Cheaper than drugs, booze and psychotherapy: Sunlight

Sad days on Mars are just as sad as sad days on Earth, with a caveat: You just travelled 200 million miles to be sad.

Everywhere humans go, our brains (hopefully) go too, so mental health is a thing we have to carefully consider. So it is a reasonable question – on Mars, sMars, and Earth – how do we protect ourselves against mood changes secondary to not getting enough light? AKA: Seasonal Affective Disorder (SAD).

space sadnessAs a physician, I came up against this question from time to time. As a writer, Dignity Healthcare requested that I put together a piece about it, which I hope you enjoy. As the Chief Medical officer on this mission, the question has been put to me: “Are you going to get enough light out there? You don’t want to end up all pasty and depressed, like Finns in the wintertime.”

Fair point! As the CMO, this is my answer. We’ll all be finding out if I’m right….shortly.

1) First, Scandinavians are lovely individuals who happen to live at a high latitude. Also, they are kind of pasty by default. No amount of vitamin D can help that.

2) Second, as I mentioned in my vitamin rant, we have more sources of vitamin D in our lives than just the Sun (which gives pigment cells in our skin a little push. In response, they make vitamin D). Astronauts, coal miners, computer programmers and others who don’t often see the sun do need to make a concerned effort to get enough vitamin D. Conveniently, in this society, many of our foods and drinks are fortified with it. Not so conveniently, there’s much more to saving off SADness than vitamin D.

Well, shoot. Are you saying there’s no silver bullet for SADness?

That’s right. The magic bullet isn’t silver, kids. It’s polychromesun at noon

What humans need more than anything else to stave off seasonal affective disorder is light. Specifically, full spectrum light – the kind that comes from the Sun, or a special light bulb designed to emit the same colors as the Sun. The Swedes put these bulbs in malls and other public places to keep people from getting depressed during the winter (which improves mood, though not pastiness).

This brings us to the question: how dark does it need to get before I should worry about SAD?

coolwhiteA: That depends on you. For most people, it has to get dark and stay dark for more than a month for the SADness to set in. Some people are sensitive, however. That’s cool. Enjoying the presence of our main sequence supreme energy source on a deeply psychological level is perfectly understandable. If you know that you’re prone to SADness, you should get that full-spectrum light on your face starting in the fall. Keep it coming daily clear through April. Start early – before sun-up – if you want the full effect. Change to a warmer, redder light as it starts to get dark so your brain can start pumping out the sleep hormones and you can get to sleep at a good time.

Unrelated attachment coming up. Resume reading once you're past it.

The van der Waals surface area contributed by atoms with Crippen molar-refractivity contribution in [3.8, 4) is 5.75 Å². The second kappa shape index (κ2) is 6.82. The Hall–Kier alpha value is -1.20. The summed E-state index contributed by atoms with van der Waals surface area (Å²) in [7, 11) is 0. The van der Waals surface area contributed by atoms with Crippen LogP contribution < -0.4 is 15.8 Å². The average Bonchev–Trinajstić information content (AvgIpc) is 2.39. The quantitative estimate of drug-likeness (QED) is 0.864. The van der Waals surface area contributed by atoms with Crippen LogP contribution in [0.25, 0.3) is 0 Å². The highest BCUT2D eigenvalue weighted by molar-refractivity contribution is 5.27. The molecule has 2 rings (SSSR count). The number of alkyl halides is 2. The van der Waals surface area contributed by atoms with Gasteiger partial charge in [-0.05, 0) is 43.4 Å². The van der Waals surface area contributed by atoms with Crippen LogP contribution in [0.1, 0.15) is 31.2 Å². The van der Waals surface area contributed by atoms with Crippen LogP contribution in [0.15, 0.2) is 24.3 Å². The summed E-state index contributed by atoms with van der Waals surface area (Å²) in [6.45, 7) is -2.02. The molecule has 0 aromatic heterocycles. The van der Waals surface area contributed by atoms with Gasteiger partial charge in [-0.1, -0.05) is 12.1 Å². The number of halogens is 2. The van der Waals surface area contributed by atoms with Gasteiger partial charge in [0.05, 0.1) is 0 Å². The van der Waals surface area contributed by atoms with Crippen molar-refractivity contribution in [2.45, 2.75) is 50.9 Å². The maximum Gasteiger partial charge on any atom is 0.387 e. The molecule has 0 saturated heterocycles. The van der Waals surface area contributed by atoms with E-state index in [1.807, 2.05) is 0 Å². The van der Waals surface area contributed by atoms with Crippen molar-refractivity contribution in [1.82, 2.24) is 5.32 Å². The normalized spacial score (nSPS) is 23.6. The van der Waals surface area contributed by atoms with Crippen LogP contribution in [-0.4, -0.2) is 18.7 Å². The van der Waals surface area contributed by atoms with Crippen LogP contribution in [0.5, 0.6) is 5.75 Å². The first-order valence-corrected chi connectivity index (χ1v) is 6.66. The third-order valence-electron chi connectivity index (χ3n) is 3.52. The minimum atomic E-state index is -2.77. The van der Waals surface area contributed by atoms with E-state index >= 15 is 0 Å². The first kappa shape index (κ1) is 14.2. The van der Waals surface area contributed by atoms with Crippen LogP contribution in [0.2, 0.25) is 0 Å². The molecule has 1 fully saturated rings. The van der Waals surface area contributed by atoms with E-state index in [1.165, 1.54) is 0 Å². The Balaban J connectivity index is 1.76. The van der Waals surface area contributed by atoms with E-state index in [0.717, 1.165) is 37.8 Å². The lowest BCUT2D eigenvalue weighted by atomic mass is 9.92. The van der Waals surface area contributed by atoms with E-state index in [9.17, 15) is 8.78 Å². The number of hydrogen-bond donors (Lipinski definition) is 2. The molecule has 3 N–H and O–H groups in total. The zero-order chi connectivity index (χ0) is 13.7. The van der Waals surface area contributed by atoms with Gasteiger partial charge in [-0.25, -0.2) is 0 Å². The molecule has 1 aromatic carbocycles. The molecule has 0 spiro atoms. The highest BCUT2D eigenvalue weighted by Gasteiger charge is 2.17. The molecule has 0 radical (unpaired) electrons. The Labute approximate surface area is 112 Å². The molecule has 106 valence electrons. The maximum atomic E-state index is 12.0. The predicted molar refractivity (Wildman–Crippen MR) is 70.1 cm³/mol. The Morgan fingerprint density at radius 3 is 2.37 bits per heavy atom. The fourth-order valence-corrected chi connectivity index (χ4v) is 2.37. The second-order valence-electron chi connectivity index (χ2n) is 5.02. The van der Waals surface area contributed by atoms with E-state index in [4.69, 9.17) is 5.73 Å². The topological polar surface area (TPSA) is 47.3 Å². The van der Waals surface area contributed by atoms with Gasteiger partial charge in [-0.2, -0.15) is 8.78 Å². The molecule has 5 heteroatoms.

Noticed that you don’t sleep so great, even though you aren’t depressed? Also, noticed that you stare at screens emitting bright, bluish light all day long while drinking diet coke? Coincidence?

Possibly not. Light should become redder as the day goes on; when it doesn’t, you brain might begin to believe that you need to stay awake. Even though it’s 11 PM, and there’s no more Jon Stewart on the Daily Show (weep).

Programs like Flux will change the color of the light coming out of your screens, which, if you are sensitive to light changes, could help you get to sleep more easily.

Still not tired enough to sleep? Try exercise. 8/10 doctors think that exercise is really, really good for you. The other 2 doctors are too busy performing CPR to add the second “really”.


Q: So, if I decide to do this, I get a full spectrum light, and, like, look at it?

A: Not so much. Please don’t go towards the light, and please don’t stare straight at it.

If you decide to try phototherapy for SAD, let the light fall on your face and head. This is critical for reasons we common sources of visible lightdon’t quite understand. The neuroscience-based guess is this: the quality of light gathered by those supremely engineering sensors we call eyes instructs our brains how to behave. In other words, these full-spectrum lights partially fool your brain into thinking it’s a nice summer day. Hence, one does not blast them all the time.  5+ hours of exposure into the face during the winter months is sufficient to help someone with SAD, or to prevent it (maybe).


Now that you understand a bit about sunlight, and its importance to our brains and overall wellbeing, you can see why I keep getting the question – are you all going to get enough light up there? Traditional space missions don’t involve a whole lot of natural light. During our simulated Mars surface mission, we will be going outside during the day, but in suits. For 12 months, we won’t feel the sun, or the rain, or the wind, directly on our faces. Both types of missions boast a lot of bright computer screens.

These are solid arguments for having a few full-spectrum lights on space missions, or maybe any long-term mission. Light therapy staves off depression in some people. It is of little potential harm. You can always turn them on if you need them, or leave them off. If nothing else, sunlight is WAY cheaper than, shall we say, more traditional means of mitigating depression. Alcohol, antidepressants and psychotherapy are all pricer than reproduced sunlight. The lights even look nice.

I’ll miss feeling the sun on my face. It’s one of my favorite things. I don’t think I’ll miss it so much that I’ll get all sad about it. But just in case…I’m bringing a small piece of the Sun along with me.